Skip to main page content
Access keys NCBI Homepage MyNCBI Homepage Main Content Main Navigation
Review
, 16 (2), 227-37

Patient-reported Outcomes in Post-Traumatic Stress Disorder. Part II: Focus on Pharmacological Treatment

Affiliations
Review

Patient-reported Outcomes in Post-Traumatic Stress Disorder. Part II: Focus on Pharmacological Treatment

Hans-Peter Kapfhammer. Dialogues Clin Neurosci.

Abstract

Post-traumatic stress disorder (PTSD) may be associated with long-lasting psychological suffering, distressing psychosocial disability, markedly reduced health-related quality of life, and increased morbidity and mortality in a subgroup of individuals in the aftermath of serious traumatic events. Both etiopathogenesis and treatment modalities of PTSD are best conceptualized within a biopsychosotial model. Pharmacotherapy may lay claim to a major role in the multimodal treatment approaches. Here we outline two different pharmacotherapeutic trends that aim to modify the encoding, consolidation, and rehearsal of traumatic memory in order to reduce the risk of PTSD immediately after trauma exposure on the one hand, and that endeavor to treat the clinical state of PTSD on the other. The theoretical rationales of both pharmacological strategies are the complex neurobiological underpinnings that characterize traumatic memory organization and clinical PTSD. Meanwhile, promising data from randomized controlled trials have been obtained for both approaches. Empirical evidence may inform clinicians in their clinical efforts for this special group of patients. The efficacy of several classes of drugs that have been investigated within a context of research should be evaluated critically and still have to stand the test of effectiveness in daily clinical practice. From a patient perspective, empirical results may serve as a psychoeducative guideline to what pharmacotherapeutic approaches may realistically achieve, what their risks and benefits are, and what their limits are in contributing to reducing the often major chronic suffering caused by serious traumatic events. Ethical issues have to be considered, particularly in the context of pharmacological strategies projected to prevent PTSD in the aftermath of traumatic exposure.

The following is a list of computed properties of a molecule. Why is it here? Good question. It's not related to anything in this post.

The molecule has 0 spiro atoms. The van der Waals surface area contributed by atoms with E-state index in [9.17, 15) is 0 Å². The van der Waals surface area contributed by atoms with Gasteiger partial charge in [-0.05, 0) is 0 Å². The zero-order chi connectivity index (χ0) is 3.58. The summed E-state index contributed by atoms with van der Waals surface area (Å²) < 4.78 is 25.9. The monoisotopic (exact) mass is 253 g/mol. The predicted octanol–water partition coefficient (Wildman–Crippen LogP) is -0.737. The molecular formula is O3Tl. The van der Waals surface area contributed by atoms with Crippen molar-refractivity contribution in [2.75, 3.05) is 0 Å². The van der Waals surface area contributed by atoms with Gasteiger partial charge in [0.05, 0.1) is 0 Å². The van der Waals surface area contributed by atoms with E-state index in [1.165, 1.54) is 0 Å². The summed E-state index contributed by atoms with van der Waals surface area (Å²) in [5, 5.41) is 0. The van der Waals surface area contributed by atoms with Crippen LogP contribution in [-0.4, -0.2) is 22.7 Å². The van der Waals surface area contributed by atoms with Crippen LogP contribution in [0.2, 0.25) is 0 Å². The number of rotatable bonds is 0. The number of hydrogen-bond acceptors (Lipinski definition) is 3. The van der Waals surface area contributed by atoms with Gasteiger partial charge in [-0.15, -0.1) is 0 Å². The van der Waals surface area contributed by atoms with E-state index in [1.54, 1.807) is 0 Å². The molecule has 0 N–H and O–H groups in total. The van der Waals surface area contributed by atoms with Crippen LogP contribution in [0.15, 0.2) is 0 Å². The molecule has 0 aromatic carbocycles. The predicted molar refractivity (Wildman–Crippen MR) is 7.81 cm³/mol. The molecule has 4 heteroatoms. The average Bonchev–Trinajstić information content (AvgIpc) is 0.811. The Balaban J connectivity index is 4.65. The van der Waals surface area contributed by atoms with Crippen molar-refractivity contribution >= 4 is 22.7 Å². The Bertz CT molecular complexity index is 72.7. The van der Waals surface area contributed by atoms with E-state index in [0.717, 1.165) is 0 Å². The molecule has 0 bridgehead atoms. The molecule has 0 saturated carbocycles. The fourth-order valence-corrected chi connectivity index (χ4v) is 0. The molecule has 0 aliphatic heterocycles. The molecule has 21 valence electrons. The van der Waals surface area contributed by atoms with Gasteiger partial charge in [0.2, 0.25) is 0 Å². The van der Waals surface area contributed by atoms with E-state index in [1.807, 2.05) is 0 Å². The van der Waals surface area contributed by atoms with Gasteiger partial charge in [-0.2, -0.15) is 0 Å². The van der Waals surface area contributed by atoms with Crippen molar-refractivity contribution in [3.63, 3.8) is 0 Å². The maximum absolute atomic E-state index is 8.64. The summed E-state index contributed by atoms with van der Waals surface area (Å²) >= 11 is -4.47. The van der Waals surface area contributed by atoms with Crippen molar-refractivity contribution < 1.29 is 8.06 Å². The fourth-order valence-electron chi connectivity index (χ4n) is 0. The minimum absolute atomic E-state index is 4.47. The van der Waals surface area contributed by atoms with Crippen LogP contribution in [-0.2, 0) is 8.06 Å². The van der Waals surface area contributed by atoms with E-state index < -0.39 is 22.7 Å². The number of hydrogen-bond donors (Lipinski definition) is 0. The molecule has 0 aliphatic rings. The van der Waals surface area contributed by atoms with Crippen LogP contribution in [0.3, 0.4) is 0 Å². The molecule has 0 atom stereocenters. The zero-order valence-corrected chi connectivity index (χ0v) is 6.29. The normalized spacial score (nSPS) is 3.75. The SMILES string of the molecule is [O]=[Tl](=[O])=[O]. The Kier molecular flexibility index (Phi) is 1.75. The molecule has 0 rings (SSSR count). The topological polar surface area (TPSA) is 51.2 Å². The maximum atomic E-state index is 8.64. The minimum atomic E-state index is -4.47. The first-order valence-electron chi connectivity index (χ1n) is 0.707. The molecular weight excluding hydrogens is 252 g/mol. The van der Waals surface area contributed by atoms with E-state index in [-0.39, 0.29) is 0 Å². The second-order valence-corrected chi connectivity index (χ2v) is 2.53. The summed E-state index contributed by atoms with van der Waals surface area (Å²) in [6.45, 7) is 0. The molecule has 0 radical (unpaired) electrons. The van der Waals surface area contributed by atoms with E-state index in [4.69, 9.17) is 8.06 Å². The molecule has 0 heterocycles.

Keywords: PTSD; pharmacotherapy; prevention; trauma; trauma memory.

Similar articles

See all similar articles

Cited by 1 PubMed Central articles

References

    1. Shalev AY. Posttraumatic stress disorder and stress-related disorders. Psychiatr Clin N Am. 2009;32:687–704. - PMC - PubMed
    1. Kirmayer LJ., Leinelson R. eds. Understanding Trauma: Integrating Biological, Clinical, and Cultural Perspectives. Cambridge, UK: Cambridge University Press. 2007
    1. Friedman MJ., Keane TM., Resick PA. eds. Handbook of PTSD: Science and Practice. New York, NY: Guilford Press. 2010
    1. Stein M., Nutt D., Zohar J. eds. Posttraumatic Stress Disorder Diagnosis, Management, and Treatment. 2nd ed. London, UK: Informa Healthcare. 2010
    1. Zohar J., Juven-Wetzler A., Sonnino R., et al New insights into secondary prevention in post-traumatic stress disorder. Dialogues Clin Neurosci. 2011;13:301–309. - PMC - PubMed

MeSH terms

Feedback